7 p.m. Oct. 27 – Hamid Khan, founder and lead organizer for the grassroots Stop LAPD Spying Coalition, discusses data and surveillance. Khan also is the founder and former executive director of South Asian Network, a grassroots community-based organization committed to empowering South Asians in Southern California to act as agents of change in eliminating biases, discrimination, and injustices. Learn more at

7 p.m. Nov. 3 – Travis Ridout, Ph.D., co-author of “Political Advertising in the United States” and co-director of the Wesleyan Media Project, discusses data and elections. The Wesleyan Media Project analyzes all broadcast advertisements for federal and state election candidates in every U.S. media market. Ridout also is a political science professor at Washington State University. Learn more at

7 p.m. Nov. 7 – Tristan Perich, an artist and composer, discusses his work, which explores the boundary between data and its physical realization. Perich is particularly interested in the intersection of the physical world and the abstract world of computation and electronics. His “1-Bit Symphony” is an electronic composition in five movements on a single microchip that “performs” its music live when turned on. Learn more at

7 p.m. Nov. 8 – Pianist Vicky Chow performs composer Tristan Perich’s “Surface Image,” in Jemison Auditorium inside Ohio Wesleyan’s Sanborn Hall, 23 Elizabeth St., Delaware. “Surface Image” is a piece for solo piano and 40 channel 1-bit electronics. Chow performs with the New York-based sextet Bang on a Can All-Stars and is a founding member of DUO X88 and six keyboard ensemble GRANDBAND. Learn more at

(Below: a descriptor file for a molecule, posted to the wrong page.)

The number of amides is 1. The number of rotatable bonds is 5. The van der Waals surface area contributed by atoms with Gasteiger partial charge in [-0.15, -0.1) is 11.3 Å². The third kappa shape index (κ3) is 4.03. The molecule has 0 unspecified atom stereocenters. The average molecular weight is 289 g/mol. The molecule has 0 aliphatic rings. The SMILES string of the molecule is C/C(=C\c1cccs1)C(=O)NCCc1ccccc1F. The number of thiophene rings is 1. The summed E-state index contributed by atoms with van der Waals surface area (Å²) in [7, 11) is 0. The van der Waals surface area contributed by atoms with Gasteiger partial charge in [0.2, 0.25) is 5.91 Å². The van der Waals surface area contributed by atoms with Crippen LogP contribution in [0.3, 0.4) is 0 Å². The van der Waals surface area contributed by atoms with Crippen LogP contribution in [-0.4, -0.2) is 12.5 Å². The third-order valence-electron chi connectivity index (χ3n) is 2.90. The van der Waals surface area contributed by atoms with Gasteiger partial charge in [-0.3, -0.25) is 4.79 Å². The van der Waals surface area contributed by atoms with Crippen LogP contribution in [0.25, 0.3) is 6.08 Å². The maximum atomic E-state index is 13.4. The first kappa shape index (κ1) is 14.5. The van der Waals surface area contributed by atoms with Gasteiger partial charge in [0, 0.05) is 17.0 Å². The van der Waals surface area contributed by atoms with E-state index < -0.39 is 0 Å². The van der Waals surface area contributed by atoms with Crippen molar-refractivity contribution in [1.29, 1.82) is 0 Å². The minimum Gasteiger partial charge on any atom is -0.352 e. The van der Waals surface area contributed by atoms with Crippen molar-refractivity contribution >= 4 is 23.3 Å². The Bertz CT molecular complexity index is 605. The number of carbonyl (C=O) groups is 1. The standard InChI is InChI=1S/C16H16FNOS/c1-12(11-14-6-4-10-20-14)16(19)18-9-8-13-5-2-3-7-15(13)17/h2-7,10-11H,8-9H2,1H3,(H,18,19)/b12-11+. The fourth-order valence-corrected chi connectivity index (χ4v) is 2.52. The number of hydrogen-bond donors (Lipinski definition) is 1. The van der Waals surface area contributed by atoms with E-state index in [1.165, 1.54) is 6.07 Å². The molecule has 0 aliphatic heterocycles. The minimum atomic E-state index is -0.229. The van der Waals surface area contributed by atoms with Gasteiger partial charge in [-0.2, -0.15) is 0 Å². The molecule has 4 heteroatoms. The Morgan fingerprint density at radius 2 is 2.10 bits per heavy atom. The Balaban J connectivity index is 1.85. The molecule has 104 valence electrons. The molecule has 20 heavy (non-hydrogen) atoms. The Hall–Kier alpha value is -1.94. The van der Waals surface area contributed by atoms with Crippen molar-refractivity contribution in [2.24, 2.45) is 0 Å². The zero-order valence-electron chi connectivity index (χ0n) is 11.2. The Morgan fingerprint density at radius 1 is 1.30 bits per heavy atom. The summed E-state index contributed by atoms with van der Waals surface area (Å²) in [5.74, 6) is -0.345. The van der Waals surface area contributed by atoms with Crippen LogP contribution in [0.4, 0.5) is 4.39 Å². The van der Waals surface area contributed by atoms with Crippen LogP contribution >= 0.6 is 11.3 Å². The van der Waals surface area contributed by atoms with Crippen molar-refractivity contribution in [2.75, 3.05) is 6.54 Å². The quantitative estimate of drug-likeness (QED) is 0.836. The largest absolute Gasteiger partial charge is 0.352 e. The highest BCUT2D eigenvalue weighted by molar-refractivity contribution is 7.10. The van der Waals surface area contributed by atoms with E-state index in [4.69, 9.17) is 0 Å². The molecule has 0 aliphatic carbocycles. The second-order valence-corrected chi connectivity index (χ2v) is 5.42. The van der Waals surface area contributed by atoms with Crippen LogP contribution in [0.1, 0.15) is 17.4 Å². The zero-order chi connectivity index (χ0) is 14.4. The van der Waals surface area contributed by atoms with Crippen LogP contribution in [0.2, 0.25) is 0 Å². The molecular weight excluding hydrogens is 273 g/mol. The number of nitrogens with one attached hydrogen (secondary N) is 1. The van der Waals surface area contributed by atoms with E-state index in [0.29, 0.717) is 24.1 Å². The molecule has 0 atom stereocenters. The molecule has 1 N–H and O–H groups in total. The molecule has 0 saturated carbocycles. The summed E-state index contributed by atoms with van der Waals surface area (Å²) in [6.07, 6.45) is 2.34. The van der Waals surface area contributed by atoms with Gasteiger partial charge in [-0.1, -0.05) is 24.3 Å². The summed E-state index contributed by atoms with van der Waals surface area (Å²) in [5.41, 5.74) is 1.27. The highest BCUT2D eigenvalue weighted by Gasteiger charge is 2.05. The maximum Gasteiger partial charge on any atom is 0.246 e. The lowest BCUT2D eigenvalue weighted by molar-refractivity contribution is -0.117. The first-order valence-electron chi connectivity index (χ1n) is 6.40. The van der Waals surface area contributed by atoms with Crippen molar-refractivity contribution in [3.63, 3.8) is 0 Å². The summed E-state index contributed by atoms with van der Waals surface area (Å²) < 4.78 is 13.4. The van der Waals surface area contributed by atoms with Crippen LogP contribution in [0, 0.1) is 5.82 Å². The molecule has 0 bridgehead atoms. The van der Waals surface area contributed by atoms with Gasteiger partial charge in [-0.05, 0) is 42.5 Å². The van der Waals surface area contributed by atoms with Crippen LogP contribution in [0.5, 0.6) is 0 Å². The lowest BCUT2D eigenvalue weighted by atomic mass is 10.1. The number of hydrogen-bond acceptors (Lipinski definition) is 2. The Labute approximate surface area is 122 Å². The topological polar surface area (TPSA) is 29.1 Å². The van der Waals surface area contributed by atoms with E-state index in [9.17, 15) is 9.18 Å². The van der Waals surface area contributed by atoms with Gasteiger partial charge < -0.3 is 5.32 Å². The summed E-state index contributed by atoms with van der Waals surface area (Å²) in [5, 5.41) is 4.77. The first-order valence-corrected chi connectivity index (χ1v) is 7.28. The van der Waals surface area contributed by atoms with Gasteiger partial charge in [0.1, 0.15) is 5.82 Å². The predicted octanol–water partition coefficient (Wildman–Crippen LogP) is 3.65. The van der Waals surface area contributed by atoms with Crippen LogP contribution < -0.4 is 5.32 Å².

4 p.m. Nov. 9 – Opening reception for “Machine Wall Drawing, an installation of three drawing machines designed and built by artist Tristan Perich, at the Richard M. Ross Art Museum, 60 S. Sandusky St., Delaware. Perich’s machines, which will be on exhibit through Dec. 15, create drawings using the precision of computer code coupled with the randomness of the physical environment, such as the ripple of the string attaching the pen to the machine’s motor. Learn more at Visit for more information about the museum, including its hours and future exhibitions.

Established in 1984, Ohio Wesleyan’s Sagan National Colloquium annually explores an issue of national and international significance from multiple academic angles. The colloquium forges links between liberal arts learning and the lifelong civic art of informed, involved citizenship. It is endowed with a gift from 1948 OWU alumni John and Margaret Sagan, now deceased. Learn more about the colloquium at

Founded in 1842, Ohio Wesleyan University is one of the nation’s premier liberal arts universities. Located in Delaware, Ohio, the private university offers nearly 90 undergraduate majors and competes in 23 NCAA Division III varsity sports. Through Ohio Wesleyan’s signature OWU Connection program, students integrate knowledge across disciplines, build a diverse and global perspective, and apply their knowledge in real-world settings. Ohio Wesleyan is featured in the book “Colleges That Change Lives,” listed on the latest President’s Higher Education Community Service Honor Roll with Distinction, and included in the U.S. News & World Report and Princeton Review “best colleges” lists. Learn more at